The Historic Houston website focuses on serious studies of American and universal history. They published an article about the Sanctuary of Atotonilco, a church complex listed in the 1996 World Monuments Watch by the World Monuments Fund, and designated World Heritage Site along with nearby San Miguel de Allende, Guanajuato, Mexico.
Luis Felipe Neri Alfaro was born in Mexico City in 1709. He received a theology title in 1729 and traveled to San Miguel the Great (now de Allende) in 1730. There he joined the Congregation of Oration of San Felipe Neri to continue with his religious studies.
In 1740 Alfaro was traveling outside San Miguel when he fell asleep under a mesquite tree in a place called Atotonilco. The word means “Place of the Hot Waters” in Nahuatl because of the 27 hot springs in the nearby area.
It was here he had a vision that resulted in the creation of the Sanctuary of Atotonilco. He said Jesus came to him in a dream and told him to build a “place of penitence and prayer” where the tree was located.
Alfaro, believing he was being guided by Divine Providence, began construction of the first phase of the complex immediately, laying the corner stone on May 3, 1740. The Sanctuary would be his life work. Alfaro would be its priest for the next 36 years.
Father Alfaro was a believer in punishing and scourging his body as part of his religious regimen. He whipped himself constantly, wore a vest of thorns, sandals with inward spikes and knee guards that caused severe pain when he walked. Alfaro slept in a coffin. This punishment was administered daily until his death on March 22, 1776. Believers say he died at 6 AM Atotonilco time which was 3 PM Jerusalem time – the same hour Jesus passed. Father Alfaro’s body rests in a tomb in the wall beside the main altar with his painted epitaph nearby.
The architectural style of the Sanctuary of Atotonilco is referred to as Mexican Baroque. The exterior with its cruciform clerestory windows resembles a rather plain Spanish fortress.
Its nave stands 36 feet high, the domes at 32 feet and the bell tower at 65 feet. Nothing on the outside of the structure foretells what pilgrims and visitors will experience once they enter the church.
Approaching the entrance pilgrims pass over a small platform that was once the Sanctuary’s cemetery. Large wooden doors separate the exterior world from the narthex. The narthex has tall painted panel doors with many biblical scenes. The art form of this area as well as the interior of the Sanctuary is known as Mexican Baroque Folk style. The murals in the narthex mainly focus on the Last Judgment with sinners being shipped off to Hell and the faithful to Heaven. Scenes feature saints, monks, humans, animals, snakes, dragons and lots of demons and devils.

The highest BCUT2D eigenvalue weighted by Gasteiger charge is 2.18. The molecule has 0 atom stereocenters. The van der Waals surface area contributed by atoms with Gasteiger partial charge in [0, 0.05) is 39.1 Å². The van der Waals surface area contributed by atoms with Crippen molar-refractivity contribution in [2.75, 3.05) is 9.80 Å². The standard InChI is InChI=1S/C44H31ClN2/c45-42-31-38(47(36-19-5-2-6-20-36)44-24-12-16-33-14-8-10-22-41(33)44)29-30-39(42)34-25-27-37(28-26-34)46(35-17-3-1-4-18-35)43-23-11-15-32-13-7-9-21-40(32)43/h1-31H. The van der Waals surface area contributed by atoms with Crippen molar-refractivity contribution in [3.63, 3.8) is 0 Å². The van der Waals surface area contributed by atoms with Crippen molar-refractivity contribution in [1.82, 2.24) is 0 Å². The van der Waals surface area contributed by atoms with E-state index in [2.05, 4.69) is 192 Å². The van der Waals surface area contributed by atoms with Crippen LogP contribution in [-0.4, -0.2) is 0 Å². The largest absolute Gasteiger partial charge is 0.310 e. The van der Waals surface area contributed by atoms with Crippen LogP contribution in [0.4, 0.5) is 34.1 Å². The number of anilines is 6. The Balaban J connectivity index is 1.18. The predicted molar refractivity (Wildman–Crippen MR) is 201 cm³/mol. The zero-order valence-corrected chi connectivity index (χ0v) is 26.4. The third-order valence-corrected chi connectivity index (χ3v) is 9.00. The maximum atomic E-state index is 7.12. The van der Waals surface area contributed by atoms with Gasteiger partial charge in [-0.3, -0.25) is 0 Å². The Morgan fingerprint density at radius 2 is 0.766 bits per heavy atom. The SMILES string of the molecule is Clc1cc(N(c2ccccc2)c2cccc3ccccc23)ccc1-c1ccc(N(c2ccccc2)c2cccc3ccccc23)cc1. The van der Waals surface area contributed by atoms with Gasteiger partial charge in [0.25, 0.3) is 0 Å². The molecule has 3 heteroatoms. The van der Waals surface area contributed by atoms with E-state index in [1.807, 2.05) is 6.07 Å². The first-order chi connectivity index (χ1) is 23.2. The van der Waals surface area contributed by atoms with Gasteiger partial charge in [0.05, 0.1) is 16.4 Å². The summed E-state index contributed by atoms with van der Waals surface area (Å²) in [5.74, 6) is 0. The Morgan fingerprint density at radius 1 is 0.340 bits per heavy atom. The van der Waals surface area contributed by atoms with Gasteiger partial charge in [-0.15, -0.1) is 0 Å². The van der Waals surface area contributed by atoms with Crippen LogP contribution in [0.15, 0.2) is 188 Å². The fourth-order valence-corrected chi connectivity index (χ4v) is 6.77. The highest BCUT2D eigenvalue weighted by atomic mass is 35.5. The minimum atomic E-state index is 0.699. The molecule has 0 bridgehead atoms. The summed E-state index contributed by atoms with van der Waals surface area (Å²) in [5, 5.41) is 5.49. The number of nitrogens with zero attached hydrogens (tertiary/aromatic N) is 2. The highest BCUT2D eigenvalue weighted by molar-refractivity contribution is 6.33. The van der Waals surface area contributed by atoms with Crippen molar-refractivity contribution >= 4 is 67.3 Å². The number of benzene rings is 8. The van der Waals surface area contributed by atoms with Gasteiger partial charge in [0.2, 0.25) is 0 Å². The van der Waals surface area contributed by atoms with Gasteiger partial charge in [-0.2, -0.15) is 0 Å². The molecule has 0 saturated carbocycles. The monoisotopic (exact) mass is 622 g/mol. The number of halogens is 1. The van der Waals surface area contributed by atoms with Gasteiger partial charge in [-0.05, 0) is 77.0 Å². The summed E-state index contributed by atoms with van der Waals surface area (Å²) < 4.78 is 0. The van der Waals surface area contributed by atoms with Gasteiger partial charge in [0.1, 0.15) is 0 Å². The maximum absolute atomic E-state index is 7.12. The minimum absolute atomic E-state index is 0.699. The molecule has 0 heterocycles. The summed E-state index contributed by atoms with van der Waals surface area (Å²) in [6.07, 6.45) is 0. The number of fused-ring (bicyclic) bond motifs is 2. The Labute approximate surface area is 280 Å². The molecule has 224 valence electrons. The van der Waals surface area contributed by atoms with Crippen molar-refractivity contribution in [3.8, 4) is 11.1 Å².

Passing from the narthex to the nave one enters a polychrome grotto of paintings that cover every inch of the walls and ceiling. Most of the work in the Sanctuary was done by an artist from Queretaro named Miguel Antonio Martinez de Pocasangre and assisted by Juan Correa de Miguel Cabrera. The ceiling from the narthex to the main alter is covered with scenes from Jesus’ life and eventual death by crucifixion. The walls of the nave are also chock-a-block with sacred murals on a wide variety of subjects. Upon close observation one will see paintings of Jesus, Mary, Judas, Peter, John the Baptist, Jordan River, Pontius Pilate, Passover, Barabbas, Mary Madeline, Simon of Cyrene, St. Veronica and many more.
Over the centuries since its founding, the murals in the Sanctuary suffered severe deterioration due to their proximity to the hot springs. Humidity took its toll. When historians and archaeologists recognized the value of Atotonilco, funds began to be raised to save this unique structure. Restoration began in 1994 and continues to this day. About half of the original work has been or is being preserved.
One of the interesting religious objects at Atotonilco is the Lord of the Column. This is a 5’ 9” polychrome wood sculpture from the 19th century. It is a statue of Jesus, wearing a sorrowful expression, drenched in blood from whippings and tied to a stone column. This statue has been carried the approximately 10 miles from Atotonilco to San Miguel de Allende on the Saturday night before Easter and returned Easter night since 1812. It is quite a spectacle with pilgrims, penitents, bell ringing, fireworks and flame torches.
Visit this sleepy village during the week and you will probably be the only visitor. However, on Sunday the town will be full of pilgrims seeking penitence and penance. They purchase rosaries, crucifixes, sack cloth clothing, ropes, whips, crowns of thorns and three-legged wooden stools.
They come to inflict punishment rituals upon their bodies. They cut ears, arms and legs until they bleed and use barbed maguey leaves as whips. Once the punishment ends they go to the hot springs to seek purification. As you might guess this tradition was introduced by Father Alfaro in 1765.
The Sanctuary of Atotonilco was designated as a UNESCO World Heritage Site in 2008.
Article originally posted on Historic Houston.